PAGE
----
We have too much to learn from observing nature which can help us to nourish our sense of resilience and wellbeing.
As highlighted in a previous guest post for NOW, there are seven principles forming the basis of his book Natural Happiness: the Gardener’s Way, which show you how to adapt methods and skills from organic gardening to nourish your resilience and wellbeing. Here’s a summary:
- Nourish your roots: put the priority on nourishing your ground condition and root systems, not on outputs.
- Use natural energy sources: cultivate clean energy sources, like appreciation and inspiration, instead of driving yourself with polluting energy from stress, caffeine, etc.
- Compost the crap: organic growers use waste as a major source of fertility, and you can compost your negative feelings too.
- Dance with problems co-creatively:organic gardeners use listening, observation, ingenuity, to dance with problems, instead of battling them.
- Grow strength through community: ecosystems can teach us a lot about community, for example the value of symbiosis and wild margins.
- Natural inspiration: we can draw deeply on nature as a guide and healer to help us face our global worries and the everyday.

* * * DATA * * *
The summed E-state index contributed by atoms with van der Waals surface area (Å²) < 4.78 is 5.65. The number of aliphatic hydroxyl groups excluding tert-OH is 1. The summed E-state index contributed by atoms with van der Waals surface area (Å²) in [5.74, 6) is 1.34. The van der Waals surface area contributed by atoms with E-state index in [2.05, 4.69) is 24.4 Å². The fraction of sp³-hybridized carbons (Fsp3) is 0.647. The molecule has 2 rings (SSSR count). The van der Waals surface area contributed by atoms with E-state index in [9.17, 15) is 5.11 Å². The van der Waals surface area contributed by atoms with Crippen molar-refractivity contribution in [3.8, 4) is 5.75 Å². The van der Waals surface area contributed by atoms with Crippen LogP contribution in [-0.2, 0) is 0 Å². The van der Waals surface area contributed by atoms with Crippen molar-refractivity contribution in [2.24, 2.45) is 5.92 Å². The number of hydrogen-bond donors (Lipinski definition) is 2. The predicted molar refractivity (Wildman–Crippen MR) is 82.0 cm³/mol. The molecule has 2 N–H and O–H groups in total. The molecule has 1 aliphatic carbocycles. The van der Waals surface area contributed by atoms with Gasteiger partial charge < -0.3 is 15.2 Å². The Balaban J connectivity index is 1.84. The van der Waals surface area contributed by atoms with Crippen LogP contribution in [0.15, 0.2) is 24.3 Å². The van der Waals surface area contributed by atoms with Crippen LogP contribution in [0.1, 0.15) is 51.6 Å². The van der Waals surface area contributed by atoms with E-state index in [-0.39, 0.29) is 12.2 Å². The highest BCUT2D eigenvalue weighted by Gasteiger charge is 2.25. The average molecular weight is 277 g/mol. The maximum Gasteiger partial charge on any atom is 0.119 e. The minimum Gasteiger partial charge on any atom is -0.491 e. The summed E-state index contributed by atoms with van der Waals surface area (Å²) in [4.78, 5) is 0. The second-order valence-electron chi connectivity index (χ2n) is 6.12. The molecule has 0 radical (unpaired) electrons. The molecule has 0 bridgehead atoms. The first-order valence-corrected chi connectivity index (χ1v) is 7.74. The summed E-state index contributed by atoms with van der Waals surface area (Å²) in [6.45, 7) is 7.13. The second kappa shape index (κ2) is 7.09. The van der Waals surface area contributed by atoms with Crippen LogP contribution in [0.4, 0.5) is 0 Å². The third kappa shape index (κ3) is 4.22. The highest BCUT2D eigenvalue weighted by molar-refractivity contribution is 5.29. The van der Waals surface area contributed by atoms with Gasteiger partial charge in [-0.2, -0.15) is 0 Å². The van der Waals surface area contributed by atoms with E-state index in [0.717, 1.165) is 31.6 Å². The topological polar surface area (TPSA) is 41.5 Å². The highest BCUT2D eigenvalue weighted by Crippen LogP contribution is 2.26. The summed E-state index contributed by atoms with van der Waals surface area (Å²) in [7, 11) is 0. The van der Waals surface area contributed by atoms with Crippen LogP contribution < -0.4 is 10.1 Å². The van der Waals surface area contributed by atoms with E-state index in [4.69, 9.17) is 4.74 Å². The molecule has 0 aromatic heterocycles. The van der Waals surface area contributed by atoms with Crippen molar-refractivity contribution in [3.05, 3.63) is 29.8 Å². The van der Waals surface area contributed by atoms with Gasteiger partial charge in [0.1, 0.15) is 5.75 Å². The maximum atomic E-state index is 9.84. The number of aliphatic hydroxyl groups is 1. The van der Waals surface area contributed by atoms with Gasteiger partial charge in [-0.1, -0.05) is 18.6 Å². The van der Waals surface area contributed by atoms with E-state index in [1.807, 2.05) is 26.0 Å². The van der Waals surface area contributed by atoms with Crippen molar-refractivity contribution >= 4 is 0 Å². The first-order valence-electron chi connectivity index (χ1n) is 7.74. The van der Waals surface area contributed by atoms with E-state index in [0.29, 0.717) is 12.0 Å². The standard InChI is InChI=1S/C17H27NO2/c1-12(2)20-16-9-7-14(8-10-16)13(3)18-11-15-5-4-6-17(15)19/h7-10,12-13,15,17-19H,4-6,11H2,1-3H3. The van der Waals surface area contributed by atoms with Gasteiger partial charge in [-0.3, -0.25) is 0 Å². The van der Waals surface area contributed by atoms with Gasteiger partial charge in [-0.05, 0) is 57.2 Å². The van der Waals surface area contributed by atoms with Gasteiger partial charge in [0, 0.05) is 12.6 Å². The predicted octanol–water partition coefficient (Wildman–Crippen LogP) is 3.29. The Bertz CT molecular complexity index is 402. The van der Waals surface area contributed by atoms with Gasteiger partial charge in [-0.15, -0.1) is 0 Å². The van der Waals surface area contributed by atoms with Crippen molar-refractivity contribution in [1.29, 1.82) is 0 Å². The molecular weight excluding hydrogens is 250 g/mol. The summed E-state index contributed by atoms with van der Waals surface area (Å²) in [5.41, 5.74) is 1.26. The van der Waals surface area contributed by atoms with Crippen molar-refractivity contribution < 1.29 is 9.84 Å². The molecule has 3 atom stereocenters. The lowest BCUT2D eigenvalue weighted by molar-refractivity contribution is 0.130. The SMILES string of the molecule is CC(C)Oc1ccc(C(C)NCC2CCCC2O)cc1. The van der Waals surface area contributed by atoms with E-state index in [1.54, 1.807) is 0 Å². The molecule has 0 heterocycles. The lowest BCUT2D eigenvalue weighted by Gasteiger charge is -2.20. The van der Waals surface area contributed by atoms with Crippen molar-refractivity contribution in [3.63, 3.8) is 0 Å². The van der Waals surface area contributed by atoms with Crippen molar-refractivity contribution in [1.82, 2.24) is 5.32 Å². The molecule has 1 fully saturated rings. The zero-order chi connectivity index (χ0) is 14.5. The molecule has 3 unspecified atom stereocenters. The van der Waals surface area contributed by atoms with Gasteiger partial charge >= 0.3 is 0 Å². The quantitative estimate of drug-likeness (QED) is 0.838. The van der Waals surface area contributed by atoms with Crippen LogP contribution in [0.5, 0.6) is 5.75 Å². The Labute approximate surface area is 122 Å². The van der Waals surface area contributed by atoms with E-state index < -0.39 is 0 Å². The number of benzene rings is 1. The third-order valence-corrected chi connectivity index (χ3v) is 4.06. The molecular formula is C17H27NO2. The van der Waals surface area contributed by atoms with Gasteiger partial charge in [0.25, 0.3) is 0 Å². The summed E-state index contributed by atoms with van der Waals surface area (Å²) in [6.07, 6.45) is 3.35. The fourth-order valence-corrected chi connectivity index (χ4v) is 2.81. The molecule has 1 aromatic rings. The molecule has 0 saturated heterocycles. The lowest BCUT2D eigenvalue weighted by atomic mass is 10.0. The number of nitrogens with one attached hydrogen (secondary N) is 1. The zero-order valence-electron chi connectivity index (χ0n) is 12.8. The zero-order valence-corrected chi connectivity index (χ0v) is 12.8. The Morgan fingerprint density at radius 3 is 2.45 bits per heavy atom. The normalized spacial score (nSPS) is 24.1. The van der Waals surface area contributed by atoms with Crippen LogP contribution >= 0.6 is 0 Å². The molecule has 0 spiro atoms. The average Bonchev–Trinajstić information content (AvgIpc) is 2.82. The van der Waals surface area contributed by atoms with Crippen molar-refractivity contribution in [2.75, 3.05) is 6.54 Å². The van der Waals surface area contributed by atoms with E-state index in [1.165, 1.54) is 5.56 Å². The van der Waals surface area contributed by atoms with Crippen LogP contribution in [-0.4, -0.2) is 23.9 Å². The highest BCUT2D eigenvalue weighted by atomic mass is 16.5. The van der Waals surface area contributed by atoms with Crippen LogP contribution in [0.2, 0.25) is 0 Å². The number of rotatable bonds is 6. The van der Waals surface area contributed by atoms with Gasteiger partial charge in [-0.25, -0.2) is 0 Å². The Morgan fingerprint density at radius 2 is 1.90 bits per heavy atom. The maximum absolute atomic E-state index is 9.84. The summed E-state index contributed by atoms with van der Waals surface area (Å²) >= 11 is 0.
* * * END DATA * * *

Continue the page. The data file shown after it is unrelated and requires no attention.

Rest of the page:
- Treat life as a garden: enjoy each moment, use your senses mindfully, smell the flowers!
The Tree Test
In my work I utilise various practical exercises to help us learn from nature. One of these exercises is the tree test, which shows the benefits of balancing your system and deepening your roots. It as follows:
“A tree offers us a beautifully simple model of balance between three main elements: roots, trunk, and branches / fruits.
A gardener knows that these three parts of the system must be balanced. If the branches are too extensive, the tree is physically unstable and won’t produce so much fruit: so the branches would need pruning. If the root system isn’t large enough to support the outputs you want, adding mulch and nutrients can help to extend it.
The tree test is simply imagining yourself as a tree, and seeing if these three elements of your system are in balance. Ideally, do this test outdoors, sitting at the base of a tree. If that’s hard, at least picture a tree you like, with you beside it. Slowly imagine these three elements of your system:
- Your roots: do you have a good support network (inner resources, outer contacts) that give you stability in challenges? Does your ‘root network’ extend to draw in enough energy and nourishment to sustain your outputs?
- Your trunk: the trunk represents the ways you use energy to create what you want. Are your ways effective, stable, and flexible?
- Your branches/ fruits: do you feel your branches are overextended in relation to your roots and trunk, or could they support you producing more outputs, more fruit?
Use this test to see where your system may need balancing: for example by nourishing your roots or pruning your branches.”
These types of exercises can help to ground us and encourage us to take care of our own wellbeing through learning and connecting with nature.
Explore more posts on wellbeing and nature here.